Friday, 10 January 2020

Anticipating the unimaginable...

Last September’s drone attack on Saudi Arabia’s oil refining facilities came as a shock, but not a surprise. Something like it had been anticipated for ages.
In an age of ‘Hybrid Warfare’ we must anticipate the use of innovative, asymmetric equipment and tactics targeted on unexpected vulnerabilities. In September 2019 somebody did some very smart targeting using high-order geospatial intelligence to achieve a surgical drone and smart weapon strike on Saudi Arabia’s Abqaiq oil refinery. 
Anybody capable of lateral thinking understands that key parts of any nation’s critical infrastructure are vulnerable to asymmetric attack. The attack surface accessible by a potential adversary is huge: every part of a nation’s infrastructure has not-so-well-hidden vulnerabilities. Damage or destroy some of these and the nation’s capacity to respond to a threat is diminished severely. 
One side’s capacity to think and act faster than the other’s and to do the unexpected, perhaps with novel equipment, gives it a major advantage. Example: the 1973 Yom Kippur War – the Egyptians used massive water cannon to destroy Israeli emplacements in the sand dunes overlooking the Suez Canal and effect an innovative, rapid and highly successful water crossing. 
This is the challenge for defence innovators: who might threaten us? What does an adversary seek to achieve? How – what are the vulnerabilities he might exploit? How do you protect these? How do you ensure sufficient awareness of a threat and sufficient warning of an attack? The scope for innovation in addressing each of these points is huge. 
The ability to wage industrial-age warfare with tanks, guns, ships, bombers and masses of infantry may still be a necessary deterrent, or war-winner. But you can’t change the design of a ship, tank or bomber quickly. 
You can, however, change and enhance things like situational awareness, intelligence, command and control, logistics and the processes that deliver good-ish decisions quickly enough that you can respond to an aggressor effectively, or pre-empt a hostile action. And that aggressor could be a super power, a regional power or a non-state terrorist group.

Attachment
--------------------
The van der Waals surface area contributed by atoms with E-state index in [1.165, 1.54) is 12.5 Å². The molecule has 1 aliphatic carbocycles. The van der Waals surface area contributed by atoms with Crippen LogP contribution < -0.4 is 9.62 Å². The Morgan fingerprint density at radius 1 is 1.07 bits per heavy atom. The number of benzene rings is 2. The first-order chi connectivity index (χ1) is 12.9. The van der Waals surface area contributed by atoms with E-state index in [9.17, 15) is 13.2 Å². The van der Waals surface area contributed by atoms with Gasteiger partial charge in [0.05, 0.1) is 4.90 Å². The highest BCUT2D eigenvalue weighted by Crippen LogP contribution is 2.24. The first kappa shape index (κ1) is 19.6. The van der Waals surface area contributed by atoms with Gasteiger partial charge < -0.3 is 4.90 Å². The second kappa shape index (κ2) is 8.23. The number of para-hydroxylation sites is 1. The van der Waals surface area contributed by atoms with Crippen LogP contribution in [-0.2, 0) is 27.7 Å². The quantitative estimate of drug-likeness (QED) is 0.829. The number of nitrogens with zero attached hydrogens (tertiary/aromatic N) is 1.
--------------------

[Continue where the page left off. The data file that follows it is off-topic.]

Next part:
Good intelligence and an informed imagination can identify potential aggressors and your own vulnerabilities; innovation – research, development, experimentation, all conducted iteratively and continuously – can provide solutions. The right kit can give you a competitive advantage but, to quote a former head of DMO’s Land Systems Division, our acquisition system must also be part of our competitive advantage – a good idea is useless if it can’t be turned into something a soldier can actually use in a timely way.
This is a whole of Defence challenge: imagining how to fight a traditional battle better and, simultaneously, how to counter (or pose) a new and unimaginable asymmetric threat. The innovation process requires Defence to confide in both industry and the research sector – none of them know enough by themselves to solve the problem, but together they can add up to considerably more than the sum of their parts. 
However, Australia’s sustainable advantage lies in the collective capacity of Defence and adjacent agencies – the AFP, Border Force, ASIO and so on – firstly to identify and then assess threats and devise effective ways to respond. And then, when the unexpected happens (“Of the two courses of action open to the enemy, he will always choose the third…”), they need the institutional capacity to quickly absorb the shock of the new, understand what’s happening and respond effectively. That demands careful selection and training of leaders and the led and a flexible organisation that encourages innovative thinking.
This means that innovation isn’t a discrete process conducted by an elite (or sidelined) few. Innovation needs to involve the whole enterprise, at every level. 
The enterprise must be capable of incremental innovation: improving what we’ve got so we can do things better. And it must embrace disruptive innovation: anticipating, or inventing, completely new ways of doing things. Both require a close, trusting relationship with industry and the research sector and a nimble acquisition system. And finally, leaders and their staffs owe it to the men and women they lead, and those who pay them, to develop the capacity to be imaginative, innovative, effective and resilient. 
The whole enterprise needs to be innovative in preparing for and responding to threats and contingencies – and that means continually challenging and potentially disrupting the traditional relationships and ingrained processes which govern our defence and security. It’s an endless journey and it starts here.

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